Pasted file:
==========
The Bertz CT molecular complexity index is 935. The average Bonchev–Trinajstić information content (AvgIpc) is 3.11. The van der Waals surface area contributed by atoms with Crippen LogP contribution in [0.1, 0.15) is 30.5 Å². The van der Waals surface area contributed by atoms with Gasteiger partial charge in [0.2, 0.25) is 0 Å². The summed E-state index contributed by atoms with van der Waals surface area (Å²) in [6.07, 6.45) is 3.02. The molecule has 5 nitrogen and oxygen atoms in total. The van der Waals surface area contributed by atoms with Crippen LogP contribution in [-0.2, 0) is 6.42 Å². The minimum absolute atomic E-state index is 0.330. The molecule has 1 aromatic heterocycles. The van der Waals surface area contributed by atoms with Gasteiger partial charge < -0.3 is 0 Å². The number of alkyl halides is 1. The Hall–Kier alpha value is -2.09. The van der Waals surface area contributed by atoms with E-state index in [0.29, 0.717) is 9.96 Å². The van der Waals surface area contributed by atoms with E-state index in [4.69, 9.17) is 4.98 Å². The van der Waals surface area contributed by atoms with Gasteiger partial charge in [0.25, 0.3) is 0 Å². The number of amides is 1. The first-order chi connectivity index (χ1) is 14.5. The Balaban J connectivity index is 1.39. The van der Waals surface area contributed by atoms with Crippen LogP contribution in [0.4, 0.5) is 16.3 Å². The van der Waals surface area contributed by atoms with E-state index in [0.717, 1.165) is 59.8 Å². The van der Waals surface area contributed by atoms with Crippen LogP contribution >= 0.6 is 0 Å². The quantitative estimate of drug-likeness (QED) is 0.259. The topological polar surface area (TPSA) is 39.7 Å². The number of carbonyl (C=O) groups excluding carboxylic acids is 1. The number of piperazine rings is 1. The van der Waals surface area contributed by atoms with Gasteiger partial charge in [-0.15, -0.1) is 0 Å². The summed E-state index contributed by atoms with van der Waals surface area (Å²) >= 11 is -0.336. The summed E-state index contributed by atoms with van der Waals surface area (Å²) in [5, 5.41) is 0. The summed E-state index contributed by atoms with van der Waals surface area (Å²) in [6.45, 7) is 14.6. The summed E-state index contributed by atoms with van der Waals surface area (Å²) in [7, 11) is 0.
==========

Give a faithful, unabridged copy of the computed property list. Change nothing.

The Bertz CT molecular complexity index is 935. The average Bonchev–Trinajstić information content (AvgIpc) is 3.11. The van der Waals surface area contributed by atoms with Crippen LogP contribution in [0.1, 0.15) is 30.5 Å². The van der Waals surface area contributed by atoms with Gasteiger partial charge in [0.2, 0.25) is 0 Å². The summed E-state index contributed by atoms with van der Waals surface area (Å²) in [6.07, 6.45) is 3.02. The molecule has 5 nitrogen and oxygen atoms in total. The van der Waals surface area contributed by atoms with Crippen LogP contribution in [-0.2, 0) is 6.42 Å². The minimum absolute atomic E-state index is 0.330. The molecule has 1 aromatic heterocycles. The van der Waals surface area contributed by atoms with Gasteiger partial charge < -0.3 is 0 Å². The number of alkyl halides is 1. The Hall–Kier alpha value is -2.09. The van der Waals surface area contributed by atoms with E-state index in [0.29, 0.717) is 9.96 Å². The van der Waals surface area contributed by atoms with E-state index in [4.69, 9.17) is 4.98 Å². The van der Waals surface area contributed by atoms with Gasteiger partial charge in [0.25, 0.3) is 0 Å². The number of amides is 1. The first-order chi connectivity index (χ1) is 14.5. The Balaban J connectivity index is 1.39. The van der Waals surface area contributed by atoms with Crippen LogP contribution in [0.4, 0.5) is 16.3 Å². The van der Waals surface area contributed by atoms with E-state index in [0.717, 1.165) is 59.8 Å². The van der Waals surface area contributed by atoms with Crippen LogP contribution >= 0.6 is 0 Å². The quantitative estimate of drug-likeness (QED) is 0.259. The topological polar surface area (TPSA) is 39.7 Å². The number of carbonyl (C=O) groups excluding carboxylic acids is 1. The number of piperazine rings is 1. The van der Waals surface area contributed by atoms with Gasteiger partial charge in [-0.15, -0.1) is 0 Å². The summed E-state index contributed by atoms with van der Waals surface area (Å²) >= 11 is -0.336. The summed E-state index contributed by atoms with van der Waals surface area (Å²) in [5, 5.41) is 0. The summed E-state index contributed by atoms with van der Waals surface area (Å²) in [6.45, 7) is 14.6. The summed E-state index contributed by atoms with van der Waals surface area (Å²) in [7, 11) is 0.